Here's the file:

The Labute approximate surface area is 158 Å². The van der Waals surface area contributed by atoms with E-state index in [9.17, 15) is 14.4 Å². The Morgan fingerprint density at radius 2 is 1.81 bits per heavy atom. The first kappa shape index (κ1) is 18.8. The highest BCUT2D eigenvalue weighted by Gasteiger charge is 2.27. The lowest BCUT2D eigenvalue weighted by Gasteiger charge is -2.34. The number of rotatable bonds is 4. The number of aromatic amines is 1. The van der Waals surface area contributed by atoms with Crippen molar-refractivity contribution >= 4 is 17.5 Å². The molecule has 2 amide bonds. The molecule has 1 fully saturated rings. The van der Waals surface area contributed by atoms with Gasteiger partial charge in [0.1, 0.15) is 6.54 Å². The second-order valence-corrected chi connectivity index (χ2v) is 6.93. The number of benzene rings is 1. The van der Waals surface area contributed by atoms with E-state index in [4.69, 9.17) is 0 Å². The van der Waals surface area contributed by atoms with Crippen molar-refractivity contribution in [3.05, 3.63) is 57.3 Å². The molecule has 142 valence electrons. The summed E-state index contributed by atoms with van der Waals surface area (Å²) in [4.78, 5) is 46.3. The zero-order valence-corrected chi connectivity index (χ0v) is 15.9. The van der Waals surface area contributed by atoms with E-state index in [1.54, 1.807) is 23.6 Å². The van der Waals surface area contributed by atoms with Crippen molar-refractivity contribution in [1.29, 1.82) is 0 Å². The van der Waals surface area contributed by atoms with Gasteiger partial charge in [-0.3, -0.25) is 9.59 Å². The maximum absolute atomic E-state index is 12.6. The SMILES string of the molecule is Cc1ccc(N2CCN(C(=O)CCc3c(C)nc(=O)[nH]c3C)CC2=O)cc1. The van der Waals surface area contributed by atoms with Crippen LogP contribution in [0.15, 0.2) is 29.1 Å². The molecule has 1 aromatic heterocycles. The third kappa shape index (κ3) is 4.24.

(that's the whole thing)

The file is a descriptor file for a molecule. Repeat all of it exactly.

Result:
The Labute approximate surface area is 158 Å². The van der Waals surface area contributed by atoms with E-state index in [9.17, 15) is 14.4 Å². The Morgan fingerprint density at radius 2 is 1.81 bits per heavy atom. The first kappa shape index (κ1) is 18.8. The highest BCUT2D eigenvalue weighted by Gasteiger charge is 2.27. The lowest BCUT2D eigenvalue weighted by Gasteiger charge is -2.34. The number of rotatable bonds is 4. The number of aromatic amines is 1. The van der Waals surface area contributed by atoms with Crippen molar-refractivity contribution >= 4 is 17.5 Å². The molecule has 2 amide bonds. The molecule has 1 fully saturated rings. The van der Waals surface area contributed by atoms with Gasteiger partial charge in [0.1, 0.15) is 6.54 Å². The second-order valence-corrected chi connectivity index (χ2v) is 6.93. The number of benzene rings is 1. The van der Waals surface area contributed by atoms with E-state index in [4.69, 9.17) is 0 Å². The van der Waals surface area contributed by atoms with Crippen molar-refractivity contribution in [3.05, 3.63) is 57.3 Å². The molecule has 142 valence electrons. The summed E-state index contributed by atoms with van der Waals surface area (Å²) in [4.78, 5) is 46.3. The zero-order valence-corrected chi connectivity index (χ0v) is 15.9. The van der Waals surface area contributed by atoms with E-state index in [1.54, 1.807) is 23.6 Å². The van der Waals surface area contributed by atoms with Crippen molar-refractivity contribution in [1.29, 1.82) is 0 Å². The van der Waals surface area contributed by atoms with Gasteiger partial charge in [-0.3, -0.25) is 9.59 Å². The maximum absolute atomic E-state index is 12.6. The SMILES string of the molecule is Cc1ccc(N2CCN(C(=O)CCc3c(C)nc(=O)[nH]c3C)CC2=O)cc1. The van der Waals surface area contributed by atoms with Crippen LogP contribution in [0.15, 0.2) is 29.1 Å². The molecule has 1 aromatic heterocycles. The third kappa shape index (κ3) is 4.24.